Archive for July, 2014

Roofing Estimates and Contracts

When looking for a local roofer to re-roof your house or make repairs to your existing roof you will want to check the estimate for the level of details. The more details listed in your roof repair quote, the fewer surprises and misunderstandings.
Things to look for;

• Clear, understandable language and terms
• The total cost of the project as well as breaking down labor and material cost
• Quantity of materials needed
• Amount of labor for each phase of the project
• Contingency allowance for unanticipated costs or changes
• What is the time schedule?
• Will there be any large equipment on the premises to be used on the job.


When you choose a roof contractor based on references, business location (you generally want local) and acceptable bid, it is time to get a contract. Along with the correct address of both parties, the contract should also include;

• A copy of the estimate
• How any changes will be handled, such as new work order signed by both parties
• When and how payments will be made
• Any warranties on labor and materials
• Notice of homeowner’s right to cancel, (usually within 3 days)
• How disputes will be handled
• Spells out who will get required permits for the job
• The contractor’s insurance, license or bonding information
• Termination clauses, spells out reasons the homeowners or contractor can leave a job without a penalty

Getting everything in writing is the smart way to protect yourself and your investment. Most local roofers are honest, hardworking business people, unfortunately there are unscrupulous or unqualified people out there eager to take your money and disappear or do shoddy work.

History Lesson on Alaska Roof

In Sitka Alaska, volunteers removing gravel from a roof at the Hames Center got a history lesson when they found about 20 rusty iron balls mixed in with the pebbles. The 1 inch balls are believed to be grapeshot or canister shots fired by cannons. The local roofing volunteers broke the monotony of shoveling gravel by taking extra time to examine every shovel full for more iron balls.

The gravel was believed to have been dredged from the bottom of Indian River and early speculation is the grapeshot is from the war of 1804 Battle of Sitka. 1940’s was the last time the Indian River was dredged for gravel when large amounts were used for military construction. Gravel left over after the war may have been used by the contractor for roof materials on the Hames Center roof.

Balls appear to be canister shot or grapeshot

Calling Brinnen Carter, Chief of resources at Sitka National Historical Park to give an opinion about the balls, he said the spheres have markings that appear to be Russian. He said weapons that fire grapeshot or canister shot were commonly found on ships and land based artillery of all nationalities at the time of the Sitka battle between the Russians and the Tlingit’s.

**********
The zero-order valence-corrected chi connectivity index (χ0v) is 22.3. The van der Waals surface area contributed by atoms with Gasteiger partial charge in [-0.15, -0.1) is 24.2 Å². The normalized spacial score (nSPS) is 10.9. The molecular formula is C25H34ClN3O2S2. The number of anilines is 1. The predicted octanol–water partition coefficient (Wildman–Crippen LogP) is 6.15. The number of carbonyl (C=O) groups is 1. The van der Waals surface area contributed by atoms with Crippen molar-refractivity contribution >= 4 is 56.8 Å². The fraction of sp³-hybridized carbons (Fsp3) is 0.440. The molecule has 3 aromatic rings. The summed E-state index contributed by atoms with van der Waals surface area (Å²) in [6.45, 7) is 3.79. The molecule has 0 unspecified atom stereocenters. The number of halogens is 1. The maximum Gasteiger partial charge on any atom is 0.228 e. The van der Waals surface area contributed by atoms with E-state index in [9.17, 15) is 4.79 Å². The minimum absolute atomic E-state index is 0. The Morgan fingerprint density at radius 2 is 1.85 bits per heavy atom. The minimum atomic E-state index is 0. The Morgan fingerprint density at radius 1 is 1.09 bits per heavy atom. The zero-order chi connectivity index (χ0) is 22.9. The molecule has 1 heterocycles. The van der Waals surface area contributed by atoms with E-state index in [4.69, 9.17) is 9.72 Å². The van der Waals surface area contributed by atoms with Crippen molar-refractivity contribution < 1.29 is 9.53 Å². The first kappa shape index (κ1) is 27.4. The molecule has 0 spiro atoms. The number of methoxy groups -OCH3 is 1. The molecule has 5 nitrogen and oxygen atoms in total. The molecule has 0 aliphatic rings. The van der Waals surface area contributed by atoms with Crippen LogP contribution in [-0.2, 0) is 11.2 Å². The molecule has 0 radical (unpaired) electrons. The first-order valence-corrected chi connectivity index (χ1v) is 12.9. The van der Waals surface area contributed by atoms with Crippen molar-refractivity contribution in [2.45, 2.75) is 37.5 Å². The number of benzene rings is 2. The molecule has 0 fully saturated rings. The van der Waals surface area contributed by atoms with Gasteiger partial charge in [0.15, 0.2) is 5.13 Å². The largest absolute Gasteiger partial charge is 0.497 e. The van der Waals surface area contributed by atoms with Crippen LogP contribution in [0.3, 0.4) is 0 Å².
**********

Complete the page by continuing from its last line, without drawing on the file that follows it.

Repairing the roof at the Hames Center, the old flat roof covering is being removed so that the insulation underneath could be replaced. Using volunteer labor when it is safe and professional roofing services when needed the community center is able to save money and replace the roof systems.

Energy Star Label and Your Roof

When it comes time for a new roof, looking for products that have the government’s Energy Star Label can save you money in energy costs. The government created the Energy Star program to encourage the use of the energy efficient products. On the Energy Star website, you can find products that qualify for the rating as well as if there are any roof rebates available. They also list useful information on roofing materials reflective properties.

Energy star is a label that helps consumers identify products that save them money and help protect the environment. Manufacturers and retailers sign voluntary agreements allowing them to place the Energy Star label on products that meet or exceed energy efficiency guidelines set by the US Environmental Protection Agency (EPA) and the US Department of Energy (DOE).

Warranties must meet or exceed non Energy Star roofing products

EPA allows manufacturers to use the Energy Star label on reflective roof materials that meet the US EPA’s specifications for solar reflectance and reliability. Energy Star labeled roofing products are designed to save money on utility bills and reduce energy waste. Qualifying reflective roof products must have warranties that are equal to or superior to comparable non reflective roof products.

You will see the Energy Star label right on the roof materials packaging. Eligible roof products include single-ply membranes, built up roofs, modified bitumen, spray polyurethane foam, roof coatings, standing seam profiled metal, composite shingles, clay, concrete, or fiber cement tile, slate, shakes, architectural profiled metal and individual metal roof components.

For manufacturers to get their products qualified for the Energy Star rating, they must test the solar reflectance of their roofing products using the US EPA test methods outlined in the Energy Star Program Requirements for Roof Products.